Caracol, a Classic Period complex, covers
30-square miles of thick, high-canopy jungle,
and includes five plazas, an astronomic observatory and over 35,000 buildings which
have been identified. The loftiest among them,
a massive pyramid (Caana) which is capped by three temples and rises over 140 feet above
the jungle floor.
Lubaantun dated to the mid-Late Classic period, it is built on a hilltop, 200 feet above sea level and surrounded on three sides by two streams which come together at the southern tip of the hill. The name, which is Yucatec Mayan for "Place of the Fallen Stones," was given by the explorer Thomas Gann in 1924, in reference to the state of the ruins. Prior to that it was known as the Rio Grande Ruins. The original Mayan name is not known.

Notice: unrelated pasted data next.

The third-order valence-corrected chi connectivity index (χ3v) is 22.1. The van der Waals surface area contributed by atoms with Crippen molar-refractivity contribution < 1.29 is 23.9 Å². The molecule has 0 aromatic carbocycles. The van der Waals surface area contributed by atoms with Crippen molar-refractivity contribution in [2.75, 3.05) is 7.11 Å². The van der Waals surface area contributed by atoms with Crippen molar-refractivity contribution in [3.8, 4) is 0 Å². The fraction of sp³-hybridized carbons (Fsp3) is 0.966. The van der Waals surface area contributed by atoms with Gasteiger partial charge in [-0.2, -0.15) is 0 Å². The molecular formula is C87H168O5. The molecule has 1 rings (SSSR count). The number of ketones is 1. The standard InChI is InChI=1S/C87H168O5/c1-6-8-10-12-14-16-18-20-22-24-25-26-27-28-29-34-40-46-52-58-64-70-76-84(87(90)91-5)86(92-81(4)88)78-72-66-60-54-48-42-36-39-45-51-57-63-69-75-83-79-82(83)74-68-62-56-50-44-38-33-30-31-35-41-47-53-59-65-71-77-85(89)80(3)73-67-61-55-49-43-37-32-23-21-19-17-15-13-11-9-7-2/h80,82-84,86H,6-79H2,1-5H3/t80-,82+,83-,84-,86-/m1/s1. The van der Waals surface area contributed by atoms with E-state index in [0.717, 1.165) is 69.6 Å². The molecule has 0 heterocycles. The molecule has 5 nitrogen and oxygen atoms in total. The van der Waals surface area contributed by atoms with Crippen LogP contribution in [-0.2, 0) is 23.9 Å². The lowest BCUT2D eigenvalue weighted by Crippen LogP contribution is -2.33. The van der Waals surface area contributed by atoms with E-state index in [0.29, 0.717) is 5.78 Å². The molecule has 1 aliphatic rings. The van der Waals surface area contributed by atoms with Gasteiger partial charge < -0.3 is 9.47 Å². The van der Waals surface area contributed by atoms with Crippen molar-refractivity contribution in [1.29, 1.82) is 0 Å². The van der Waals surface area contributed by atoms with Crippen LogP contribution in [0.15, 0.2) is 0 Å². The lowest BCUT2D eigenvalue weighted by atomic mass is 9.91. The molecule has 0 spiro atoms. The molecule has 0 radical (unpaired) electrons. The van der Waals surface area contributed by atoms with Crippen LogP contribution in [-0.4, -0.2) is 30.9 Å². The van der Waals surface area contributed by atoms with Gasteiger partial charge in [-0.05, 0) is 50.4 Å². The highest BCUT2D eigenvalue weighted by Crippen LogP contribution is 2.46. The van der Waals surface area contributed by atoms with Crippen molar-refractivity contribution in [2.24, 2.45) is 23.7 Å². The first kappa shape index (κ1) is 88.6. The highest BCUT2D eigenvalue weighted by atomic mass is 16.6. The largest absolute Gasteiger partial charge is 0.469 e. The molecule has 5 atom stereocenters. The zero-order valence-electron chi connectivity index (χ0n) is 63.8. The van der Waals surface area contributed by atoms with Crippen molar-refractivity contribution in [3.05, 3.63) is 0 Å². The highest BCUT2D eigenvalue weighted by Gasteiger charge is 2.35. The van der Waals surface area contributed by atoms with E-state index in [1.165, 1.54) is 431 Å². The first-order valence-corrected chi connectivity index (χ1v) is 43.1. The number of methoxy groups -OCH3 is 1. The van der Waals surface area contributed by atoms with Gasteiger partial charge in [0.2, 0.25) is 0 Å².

Step back in time to the
ancient Mayan Ruin sites of Xunantunich,
The "Stone Woman" refers to the ghost of a woman claimed by several people to inhabit the site. She is dressed completely in white, and has fire-red glowing eyes. She generally appears in front of El Castillo; ascends up the stone stairs and disappears into a stone wall.
Nim Li Punit
Nim Li Punit, meaning "big hat"
in Mayan, was only discovered in 1976. This site has been classified as strictly a Late Classic period site. Situated along the top of a ridge in the foothills of the Maya Mountains, the site has a commanding view of the coastal plains of the Toledo district.